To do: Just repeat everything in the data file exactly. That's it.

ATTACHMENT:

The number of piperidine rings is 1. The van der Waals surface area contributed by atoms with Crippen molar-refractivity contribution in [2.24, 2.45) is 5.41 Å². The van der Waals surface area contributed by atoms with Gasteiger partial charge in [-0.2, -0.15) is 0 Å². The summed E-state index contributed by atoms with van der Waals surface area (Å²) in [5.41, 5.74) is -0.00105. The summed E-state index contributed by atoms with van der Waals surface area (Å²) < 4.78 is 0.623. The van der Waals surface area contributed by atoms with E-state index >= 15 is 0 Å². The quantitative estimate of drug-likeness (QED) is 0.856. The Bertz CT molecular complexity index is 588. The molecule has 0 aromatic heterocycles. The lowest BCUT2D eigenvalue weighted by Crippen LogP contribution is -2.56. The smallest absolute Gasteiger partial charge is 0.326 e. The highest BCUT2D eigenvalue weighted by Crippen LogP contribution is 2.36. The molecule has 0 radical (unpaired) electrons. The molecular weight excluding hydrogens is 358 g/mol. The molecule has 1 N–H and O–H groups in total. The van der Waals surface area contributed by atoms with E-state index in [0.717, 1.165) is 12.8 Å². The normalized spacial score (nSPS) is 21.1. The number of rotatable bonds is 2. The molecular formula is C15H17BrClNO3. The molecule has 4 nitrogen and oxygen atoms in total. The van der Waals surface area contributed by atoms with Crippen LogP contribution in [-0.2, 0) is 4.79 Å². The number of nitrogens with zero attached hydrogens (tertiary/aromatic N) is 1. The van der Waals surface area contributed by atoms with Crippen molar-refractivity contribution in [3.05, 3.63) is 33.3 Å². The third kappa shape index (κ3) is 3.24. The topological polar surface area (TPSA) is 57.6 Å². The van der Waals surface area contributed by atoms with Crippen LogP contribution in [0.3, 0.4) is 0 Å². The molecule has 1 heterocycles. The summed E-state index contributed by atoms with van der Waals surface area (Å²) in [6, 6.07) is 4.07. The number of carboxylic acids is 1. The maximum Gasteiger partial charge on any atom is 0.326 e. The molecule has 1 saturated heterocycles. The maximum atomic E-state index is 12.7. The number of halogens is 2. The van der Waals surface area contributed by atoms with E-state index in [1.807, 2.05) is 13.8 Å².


The number of piperidine rings is 1. The van der Waals surface area contributed by atoms with Crippen molar-refractivity contribution in [2.24, 2.45) is 5.41 Å². The van der Waals surface area contributed by atoms with Gasteiger partial charge in [-0.2, -0.15) is 0 Å². The summed E-state index contributed by atoms with van der Waals surface area (Å²) in [5.41, 5.74) is -0.00105. The summed E-state index contributed by atoms with van der Waals surface area (Å²) < 4.78 is 0.623. The van der Waals surface area contributed by atoms with E-state index >= 15 is 0 Å². The quantitative estimate of drug-likeness (QED) is 0.856. The Bertz CT molecular complexity index is 588. The molecule has 0 aromatic heterocycles. The lowest BCUT2D eigenvalue weighted by Crippen LogP contribution is -2.56. The smallest absolute Gasteiger partial charge is 0.326 e. The highest BCUT2D eigenvalue weighted by Crippen LogP contribution is 2.36. The molecule has 0 radical (unpaired) electrons. The molecular weight excluding hydrogens is 358 g/mol. The molecule has 1 N–H and O–H groups in total. The van der Waals surface area contributed by atoms with E-state index in [0.717, 1.165) is 12.8 Å². The normalized spacial score (nSPS) is 21.1. The number of rotatable bonds is 2. The molecular formula is C15H17BrClNO3. The molecule has 4 nitrogen and oxygen atoms in total. The van der Waals surface area contributed by atoms with Crippen LogP contribution in [-0.2, 0) is 4.79 Å². The number of nitrogens with zero attached hydrogens (tertiary/aromatic N) is 1. The van der Waals surface area contributed by atoms with Crippen molar-refractivity contribution in [3.05, 3.63) is 33.3 Å². The third kappa shape index (κ3) is 3.24. The topological polar surface area (TPSA) is 57.6 Å². The van der Waals surface area contributed by atoms with Crippen LogP contribution in [0.3, 0.4) is 0 Å². The molecule has 1 heterocycles. The summed E-state index contributed by atoms with van der Waals surface area (Å²) in [6, 6.07) is 4.07. The number of carboxylic acids is 1. The maximum Gasteiger partial charge on any atom is 0.326 e. The molecule has 1 saturated heterocycles. The maximum atomic E-state index is 12.7. The number of halogens is 2. The van der Waals surface area contributed by atoms with E-state index in [1.807, 2.05) is 13.8 Å².